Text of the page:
Showing 1 - 4 of 4 annotations associated with Matthews, William
Matthews, WilliamLast Updated: Sep-06-2006
- Coulehan, Jack
This is a long (110 lines) narrative poem about the poet’s wife’s cancer, "large, rare and so anomalous / in its behavior that at first they mis- / diagnosed it." At first the poet personifies the cancer, then he demonizes the chemotherapy. He describes Tumor Hell and Tumor Hell Clinic, which "is, it turns out, a teaching hospital. / Every century or so, the way / we’d measure it, a chief doc brings a pack / of students round." Back on earth, his wife’s cancer is gone.
"This must be hell for you," some of his friends said. He reflects on the meaning of Sartre’s hell (created in Sartre’s own image) and Dante’s hell (created in his city’s image), and he considers the tumor’s name. He concludes that his wife should "think of its name and never / say it, as if it were the name of God."
Matthews, WilliamLast Updated: Mar-28-2001
- Aull, Felice
Summary:A wonderfully descriptive three-stanza poem about the icy perils of a winter walk, especially for "the claudicators, the lace- / boned, the seven-months-pregnant, and the lame." The poet juxtaposes the ludicrous (teetering, wobbling, toppling), with the serious, the "spry" with the infirm. One comfort in this situation is that it threatens everyone who ventures outdoors and there is a camaraderie and mutual empathy among those who are struggling to remain upright. [18 lines]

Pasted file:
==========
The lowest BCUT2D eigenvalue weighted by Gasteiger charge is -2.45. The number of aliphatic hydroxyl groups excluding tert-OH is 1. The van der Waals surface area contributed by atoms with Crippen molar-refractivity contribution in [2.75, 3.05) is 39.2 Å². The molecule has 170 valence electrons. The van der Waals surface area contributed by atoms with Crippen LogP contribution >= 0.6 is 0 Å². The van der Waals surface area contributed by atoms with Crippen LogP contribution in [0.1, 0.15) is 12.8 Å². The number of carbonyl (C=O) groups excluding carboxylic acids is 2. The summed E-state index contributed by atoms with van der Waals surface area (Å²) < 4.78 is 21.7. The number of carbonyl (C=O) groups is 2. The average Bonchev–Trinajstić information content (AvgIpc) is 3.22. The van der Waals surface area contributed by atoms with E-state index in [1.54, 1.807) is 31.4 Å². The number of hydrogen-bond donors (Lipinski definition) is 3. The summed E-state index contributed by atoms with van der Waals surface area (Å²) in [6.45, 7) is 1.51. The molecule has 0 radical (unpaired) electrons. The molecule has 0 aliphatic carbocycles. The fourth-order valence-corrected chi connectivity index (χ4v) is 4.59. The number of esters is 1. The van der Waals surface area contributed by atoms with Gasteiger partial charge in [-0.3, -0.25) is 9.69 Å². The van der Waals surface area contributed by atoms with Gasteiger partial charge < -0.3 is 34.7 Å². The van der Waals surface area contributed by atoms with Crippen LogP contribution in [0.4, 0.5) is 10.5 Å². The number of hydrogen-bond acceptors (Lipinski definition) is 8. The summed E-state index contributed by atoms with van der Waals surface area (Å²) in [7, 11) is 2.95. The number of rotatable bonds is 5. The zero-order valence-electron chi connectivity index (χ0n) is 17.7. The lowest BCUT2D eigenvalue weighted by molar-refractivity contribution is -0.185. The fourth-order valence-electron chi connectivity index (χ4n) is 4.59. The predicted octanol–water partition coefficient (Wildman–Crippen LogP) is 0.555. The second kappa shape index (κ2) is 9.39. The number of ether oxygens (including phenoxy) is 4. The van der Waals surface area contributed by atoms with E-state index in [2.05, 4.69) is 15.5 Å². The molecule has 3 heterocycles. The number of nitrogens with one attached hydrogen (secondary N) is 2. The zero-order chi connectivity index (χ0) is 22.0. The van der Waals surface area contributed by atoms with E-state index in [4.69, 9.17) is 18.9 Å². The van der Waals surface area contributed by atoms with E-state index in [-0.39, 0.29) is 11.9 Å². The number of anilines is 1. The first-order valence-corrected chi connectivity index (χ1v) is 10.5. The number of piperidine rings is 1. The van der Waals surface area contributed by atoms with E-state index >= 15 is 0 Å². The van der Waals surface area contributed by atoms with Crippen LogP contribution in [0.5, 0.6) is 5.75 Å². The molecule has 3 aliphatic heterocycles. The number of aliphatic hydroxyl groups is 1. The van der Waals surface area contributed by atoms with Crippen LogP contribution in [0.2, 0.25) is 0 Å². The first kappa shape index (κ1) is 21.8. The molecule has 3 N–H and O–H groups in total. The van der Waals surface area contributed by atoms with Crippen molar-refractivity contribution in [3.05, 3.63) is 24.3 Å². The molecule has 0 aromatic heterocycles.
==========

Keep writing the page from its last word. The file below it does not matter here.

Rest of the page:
Matthews, WilliamLast Updated: Mar-27-2001
- Aull, Felice
This long (11 stanzas of ten lines each) poem takes us through the--at first faulty--cancer diagnosis, treatment, and recovery endured by the speaker's wife, and witnessed by the speaker. The poet personifies the tumor because to do otherwise would mean that he would "have to think of it as what, / in fact, it was: part of my lovely wife." The poison of chemotherapy that renders his wife "averse to it all" is contrasted with "perky visitors" and the flowers that they bring.
The poet imagines that the tumor of which his wife has been cured now resides in "Tumor Hell" where it lies "bleak and nubbled like a poorly / ironed truffle." The doctors who practice in teaching hospitals show the students how to deal with tumors: "batter it . . . strafe it . . . sprinkle it with rock salt and move on."
Now that his wife is better, the poet and his friends consider how he has fared. At first he was unable to concentrate, made lists, "wept, paced, / berated myself, drove to the hospital" and was "rancid with anger." Yes, it was awful, but he rejects pity--even self-pity. Only his wife has the right to give a name to the experience: "let her think of its name and never / say it, as if it were the name of God."
Matthews, WilliamLast Updated: Mar-18-1996
- Nixon, Lois LaCivita
Summary:The speaker in this poem provides a vivid portrayal of the recovery room experience from the perspective of an articulate patient. Where he had been warned about the room's brightness, he was unprepared for the keening woman in the adjacent bed and the "false and stark balm delivered to her crumpled ear" by the nurse. He and other "freshly filleted" and "drug-docile" visitors to this room wait in the anesthetized setting of otherness or in-between for release. The patient feels like a "diver serving time against the bends" or like one of eight piano keys parallely parked. While waiting for the return of sensation in his lower body, he imagines that he is like a "truculent champagne" loosening off "petulant bubbles," a few at a time.